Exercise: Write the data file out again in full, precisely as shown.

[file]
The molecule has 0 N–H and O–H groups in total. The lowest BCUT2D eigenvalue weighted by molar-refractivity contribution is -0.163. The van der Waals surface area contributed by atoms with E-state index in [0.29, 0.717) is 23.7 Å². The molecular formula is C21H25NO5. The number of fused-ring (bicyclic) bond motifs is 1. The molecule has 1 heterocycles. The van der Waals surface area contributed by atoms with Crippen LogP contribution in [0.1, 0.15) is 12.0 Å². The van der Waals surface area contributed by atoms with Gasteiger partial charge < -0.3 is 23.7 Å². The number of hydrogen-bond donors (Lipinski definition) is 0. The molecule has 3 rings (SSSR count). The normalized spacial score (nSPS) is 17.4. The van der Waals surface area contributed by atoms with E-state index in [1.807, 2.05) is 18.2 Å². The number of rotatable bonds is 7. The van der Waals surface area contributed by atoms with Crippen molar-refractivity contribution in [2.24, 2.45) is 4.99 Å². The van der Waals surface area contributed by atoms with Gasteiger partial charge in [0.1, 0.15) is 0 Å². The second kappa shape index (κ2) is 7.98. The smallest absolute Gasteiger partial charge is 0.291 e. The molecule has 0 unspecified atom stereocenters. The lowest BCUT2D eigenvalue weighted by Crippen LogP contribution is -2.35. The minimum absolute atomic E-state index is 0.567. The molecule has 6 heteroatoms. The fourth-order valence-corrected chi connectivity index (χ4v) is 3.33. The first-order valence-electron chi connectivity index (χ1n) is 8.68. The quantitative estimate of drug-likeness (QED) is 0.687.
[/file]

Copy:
The molecule has 0 N–H and O–H groups in total. The lowest BCUT2D eigenvalue weighted by molar-refractivity contribution is -0.163. The van der Waals surface area contributed by atoms with E-state index in [0.29, 0.717) is 23.7 Å². The molecular formula is C21H25NO5. The number of fused-ring (bicyclic) bond motifs is 1. The molecule has 1 heterocycles. The van der Waals surface area contributed by atoms with Crippen LogP contribution in [0.1, 0.15) is 12.0 Å². The van der Waals surface area contributed by atoms with Gasteiger partial charge < -0.3 is 23.7 Å². The number of hydrogen-bond donors (Lipinski definition) is 0. The molecule has 3 rings (SSSR count). The normalized spacial score (nSPS) is 17.4. The van der Waals surface area contributed by atoms with E-state index in [1.807, 2.05) is 18.2 Å². The number of rotatable bonds is 7. The van der Waals surface area contributed by atoms with Crippen molar-refractivity contribution in [2.24, 2.45) is 4.99 Å². The van der Waals surface area contributed by atoms with Gasteiger partial charge in [0.1, 0.15) is 0 Å². The second kappa shape index (κ2) is 7.98. The smallest absolute Gasteiger partial charge is 0.291 e. The molecule has 0 unspecified atom stereocenters. The lowest BCUT2D eigenvalue weighted by Crippen LogP contribution is -2.35. The minimum absolute atomic E-state index is 0.567. The molecule has 6 heteroatoms. The fourth-order valence-corrected chi connectivity index (χ4v) is 3.33. The first-order valence-electron chi connectivity index (χ1n) is 8.68. The quantitative estimate of drug-likeness (QED) is 0.687.